Chips and salsa weren’t enough to hold me over all day. Which I knew. The hardest part of the challenge so far has been reigning back my desire to cook awesome meatless dishes for each meal. Unchecked, I’d end up with a fridge full of leftovers again — and I’m currently attempting to work my way through my last cooking frenzy’s leftovers. So I made myself keep it simple for lunch.

It feels like forever since I’ve had — or at least made — a baked potato. It’s was a common, quick and simple dinner at my mom’s house. I’m a fan of loaded baked potatoes, though. However, I tend to forget that extra toppings doesn’t necessarily mean extra work. I just topped mine with feta and almonds. Definitely didn’t require much effort at all. Definitely was pretty tasty and also filling.

Finally allowing myself to explore recipes and cook something new, I really went at it. In my last cooking frenzy, I made a lot of casseroles and soups and stews. So I wanted something different this time. And I was craving cauliflower. Cauliflower can be a main dish, but often it’s designated as a side. I had to find a recipe that would be able to hold its own. So I chose to adapt this recipe: honey-garlic cauliflower. I adjusted the sauce a little bit. And unfortunately over-breaded the cauliflower. (I’ve never been good at getting panko to turn out like it does in recipe pictures. Mine look like some sort of mutant nuggets, actually…) Anyway. I plan on using the sauce on more thing — it’s a good sweet and a little spicy Asian-style sauce. Oh, and as you can see, I added green beans.


Honey Garlic Cauliflower

Sweet & spicy Asian-inspired vegetarian dish

Cook Time 25 minutes


  • 1 head cauliflower chopped into florets
  • 2/3 cup flour (all-purpose, or whatever you prefer)
  • 3 eggs beaten with a little water
  • 1/3 cup honey
  • 1/3 cup soy sauce
  • 1/4 cup teriyaki sauce
  • 1 tps garlic powder (to taste; or 2 cloves minced)
  • 1 tps lime juice (to taste)
  • 1 tbsp sriracha (or chili sauce of preference)
  • 1/4 cup water
  • 2 1/2 tbsp corn starch


  1. Pre-heat oven to 400 degrees F

  2. Toss the cauliflower in flour, then dredge in eggs, and then finally coat with the bread crumbs. Place on parchment lined baking sheet. Bake for 20-25 minute or until desired crispiness.

  3. In sauce pan, whisk together honey, soy & teriyaki sauces, garlic, and sriracha over medium heat. As that comes to a boil, in a small bowl, mix together water and corn starch until dissolved. After the sauce boils, reduce heat to simmer and stir in corn starch solution. Stir occasionally until it thickens. (2-3 minutes, ish)

  4. Toss cooked cauliflower in sauce, and either return to oven for a few minutes (original recipe suggest broiling for 2 minutes); or sauté in a wok with additional vegetables.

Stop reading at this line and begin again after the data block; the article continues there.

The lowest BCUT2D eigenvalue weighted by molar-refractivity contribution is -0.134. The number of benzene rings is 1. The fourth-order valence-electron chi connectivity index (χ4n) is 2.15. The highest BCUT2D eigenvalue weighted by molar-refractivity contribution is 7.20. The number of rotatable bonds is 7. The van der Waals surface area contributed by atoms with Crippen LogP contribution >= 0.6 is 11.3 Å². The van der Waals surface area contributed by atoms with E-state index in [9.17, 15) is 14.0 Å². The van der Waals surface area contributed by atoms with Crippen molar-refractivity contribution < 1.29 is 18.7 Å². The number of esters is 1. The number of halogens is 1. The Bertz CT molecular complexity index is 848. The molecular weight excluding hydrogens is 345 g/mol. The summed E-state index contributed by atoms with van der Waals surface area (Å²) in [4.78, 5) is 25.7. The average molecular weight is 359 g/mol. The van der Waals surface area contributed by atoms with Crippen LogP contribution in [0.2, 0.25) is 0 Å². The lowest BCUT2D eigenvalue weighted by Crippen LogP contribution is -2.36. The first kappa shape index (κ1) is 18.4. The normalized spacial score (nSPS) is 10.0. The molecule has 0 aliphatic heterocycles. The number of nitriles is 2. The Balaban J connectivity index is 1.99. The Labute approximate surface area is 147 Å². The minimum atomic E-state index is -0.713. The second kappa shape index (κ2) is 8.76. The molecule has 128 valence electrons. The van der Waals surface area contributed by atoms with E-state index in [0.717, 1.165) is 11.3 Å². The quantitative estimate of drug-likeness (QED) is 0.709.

5. Garnish with scallions or sesame seeds, serve with rice (or grain of preference)


Savvy Spork: Holiday Baked Brie


One of my favorite things to make during the holidays (or for any sort of gathering) are baked bries. Warm, gooey cheese… what could be better?

There are a lot of recipes out there for bake bries. I think that’s one thing I like most about baked bries: there are so many opportunities to be creative with this one dish. I have 3 main recipes I use, one with mushrooms (which I’ve never tasted because I don’t eat mushrooms), one with sautéed pears and walnuts, and this holiday one I’m about to share with you. This one is pretty classic. I think my aunt found the recipe first — or possibly my mom — but it’s turned into a family favorite, and is on its way of becoming a family tradition.

Savvy Spork - Holiday Baked Brie

Holiday Baked Brie

Brie (wedge or circle)
Pastry or crescent dough (Pilsbury actually makes a good crescent dough that’s not divided for individual rolls)
Apricot jam/jelly/preserves
Craisins (dried cranberries)
Almond slices
Optional: 1 egg

1. First thing you’ll want to do is preheat the oven to the temperature needed on the dough package. All you’re really doing is melting the cheese, but you need the dough to be completely baked before eating. You can go ahead and grease a baking dish too. (I tend to use those cheap aluminum pie tins, because I serve my brie on a nice plate and it’s easy to transfer it.)
2. Unroll the dough on a clean surface. If you want, you can very, very lightly flour it, as the dough is very sticky. Keep the center of the dough thick — do not spread or thin that part out. I use it as the top of the dish, so you want this to be able to hold up to all the fillings.
3. Take the brie container, and very lightly mark out your space in the middle of the dough. If you have the wedge, then take the cheese itself (since it won’t likely have a container, but just a wrapper) and lightly press it into the dough to get your area marked out. This is your working or loading zone, where all the fillings will go.